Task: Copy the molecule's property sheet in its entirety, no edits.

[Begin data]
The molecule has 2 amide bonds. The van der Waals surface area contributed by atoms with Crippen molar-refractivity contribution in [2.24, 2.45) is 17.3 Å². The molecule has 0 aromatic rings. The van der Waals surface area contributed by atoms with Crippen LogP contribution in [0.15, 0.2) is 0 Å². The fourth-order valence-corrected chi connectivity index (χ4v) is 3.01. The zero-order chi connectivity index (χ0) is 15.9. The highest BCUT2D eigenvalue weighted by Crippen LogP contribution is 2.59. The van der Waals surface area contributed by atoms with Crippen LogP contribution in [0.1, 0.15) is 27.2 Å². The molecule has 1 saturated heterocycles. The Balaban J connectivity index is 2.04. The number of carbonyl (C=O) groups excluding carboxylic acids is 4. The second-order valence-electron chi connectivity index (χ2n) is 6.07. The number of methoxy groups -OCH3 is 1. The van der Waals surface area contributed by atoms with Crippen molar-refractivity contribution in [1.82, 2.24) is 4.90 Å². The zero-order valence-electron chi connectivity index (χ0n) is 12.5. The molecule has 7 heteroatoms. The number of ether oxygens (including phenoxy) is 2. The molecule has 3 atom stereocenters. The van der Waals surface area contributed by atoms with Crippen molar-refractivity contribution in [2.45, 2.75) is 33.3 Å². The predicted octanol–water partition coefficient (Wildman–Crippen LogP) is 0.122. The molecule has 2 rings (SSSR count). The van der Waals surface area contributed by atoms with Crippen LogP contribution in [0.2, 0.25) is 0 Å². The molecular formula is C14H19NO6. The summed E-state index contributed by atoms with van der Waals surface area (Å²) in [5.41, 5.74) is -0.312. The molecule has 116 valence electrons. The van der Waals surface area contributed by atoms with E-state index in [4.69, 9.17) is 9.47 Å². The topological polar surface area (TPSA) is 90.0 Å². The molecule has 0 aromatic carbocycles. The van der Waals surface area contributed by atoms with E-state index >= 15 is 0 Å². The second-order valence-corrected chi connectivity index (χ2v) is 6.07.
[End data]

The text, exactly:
The molecule has 2 amide bonds. The van der Waals surface area contributed by atoms with Crippen molar-refractivity contribution in [2.24, 2.45) is 17.3 Å². The molecule has 0 aromatic rings. The van der Waals surface area contributed by atoms with Crippen LogP contribution in [0.15, 0.2) is 0 Å². The fourth-order valence-corrected chi connectivity index (χ4v) is 3.01. The zero-order chi connectivity index (χ0) is 15.9. The highest BCUT2D eigenvalue weighted by Crippen LogP contribution is 2.59. The van der Waals surface area contributed by atoms with Crippen LogP contribution in [0.1, 0.15) is 27.2 Å². The molecule has 1 saturated heterocycles. The Balaban J connectivity index is 2.04. The number of carbonyl (C=O) groups excluding carboxylic acids is 4. The second-order valence-electron chi connectivity index (χ2n) is 6.07. The number of methoxy groups -OCH3 is 1. The van der Waals surface area contributed by atoms with Crippen molar-refractivity contribution in [1.82, 2.24) is 4.90 Å². The zero-order valence-electron chi connectivity index (χ0n) is 12.5. The molecule has 7 heteroatoms. The number of ether oxygens (including phenoxy) is 2. The molecule has 3 atom stereocenters. The van der Waals surface area contributed by atoms with Crippen molar-refractivity contribution in [2.45, 2.75) is 33.3 Å². The predicted octanol–water partition coefficient (Wildman–Crippen LogP) is 0.122. The molecule has 2 rings (SSSR count). The van der Waals surface area contributed by atoms with Crippen LogP contribution in [0.2, 0.25) is 0 Å². The molecular formula is C14H19NO6. The summed E-state index contributed by atoms with van der Waals surface area (Å²) in [5.41, 5.74) is -0.312. The molecule has 116 valence electrons. The van der Waals surface area contributed by atoms with E-state index in [4.69, 9.17) is 9.47 Å². The topological polar surface area (TPSA) is 90.0 Å². The molecule has 0 aromatic carbocycles. The van der Waals surface area contributed by atoms with E-state index >= 15 is 0 Å². The second-order valence-corrected chi connectivity index (χ2v) is 6.07.